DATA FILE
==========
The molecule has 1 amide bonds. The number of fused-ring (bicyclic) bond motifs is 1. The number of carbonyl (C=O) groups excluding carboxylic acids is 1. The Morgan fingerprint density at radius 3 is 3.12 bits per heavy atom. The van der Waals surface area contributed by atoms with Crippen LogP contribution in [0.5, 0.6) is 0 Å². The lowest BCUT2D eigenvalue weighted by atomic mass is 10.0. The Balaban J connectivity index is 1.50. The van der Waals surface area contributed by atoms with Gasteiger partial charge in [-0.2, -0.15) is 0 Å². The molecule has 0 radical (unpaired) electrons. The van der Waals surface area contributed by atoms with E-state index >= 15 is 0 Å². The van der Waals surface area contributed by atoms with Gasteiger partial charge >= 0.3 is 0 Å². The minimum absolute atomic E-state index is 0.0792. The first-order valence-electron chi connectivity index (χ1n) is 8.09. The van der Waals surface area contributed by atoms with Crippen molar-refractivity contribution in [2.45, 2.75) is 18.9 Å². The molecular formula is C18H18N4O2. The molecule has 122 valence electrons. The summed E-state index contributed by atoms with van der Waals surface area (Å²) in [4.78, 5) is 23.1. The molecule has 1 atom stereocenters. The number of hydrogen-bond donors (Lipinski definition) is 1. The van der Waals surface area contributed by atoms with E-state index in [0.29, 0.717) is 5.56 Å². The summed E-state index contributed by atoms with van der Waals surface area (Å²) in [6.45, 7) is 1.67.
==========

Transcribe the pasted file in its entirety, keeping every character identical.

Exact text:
The molecule has 1 amide bonds. The number of fused-ring (bicyclic) bond motifs is 1. The number of carbonyl (C=O) groups excluding carboxylic acids is 1. The Morgan fingerprint density at radius 3 is 3.12 bits per heavy atom. The van der Waals surface area contributed by atoms with Crippen LogP contribution in [0.5, 0.6) is 0 Å². The lowest BCUT2D eigenvalue weighted by atomic mass is 10.0. The Balaban J connectivity index is 1.50. The van der Waals surface area contributed by atoms with Gasteiger partial charge in [-0.2, -0.15) is 0 Å². The molecule has 0 radical (unpaired) electrons. The van der Waals surface area contributed by atoms with E-state index >= 15 is 0 Å². The van der Waals surface area contributed by atoms with Gasteiger partial charge >= 0.3 is 0 Å². The minimum absolute atomic E-state index is 0.0792. The first-order valence-electron chi connectivity index (χ1n) is 8.09. The van der Waals surface area contributed by atoms with Crippen molar-refractivity contribution in [2.45, 2.75) is 18.9 Å². The molecular formula is C18H18N4O2. The molecule has 122 valence electrons. The summed E-state index contributed by atoms with van der Waals surface area (Å²) in [4.78, 5) is 23.1. The molecule has 1 atom stereocenters. The number of hydrogen-bond donors (Lipinski definition) is 1. The van der Waals surface area contributed by atoms with E-state index in [0.29, 0.717) is 5.56 Å². The summed E-state index contributed by atoms with van der Waals surface area (Å²) in [6.45, 7) is 1.67.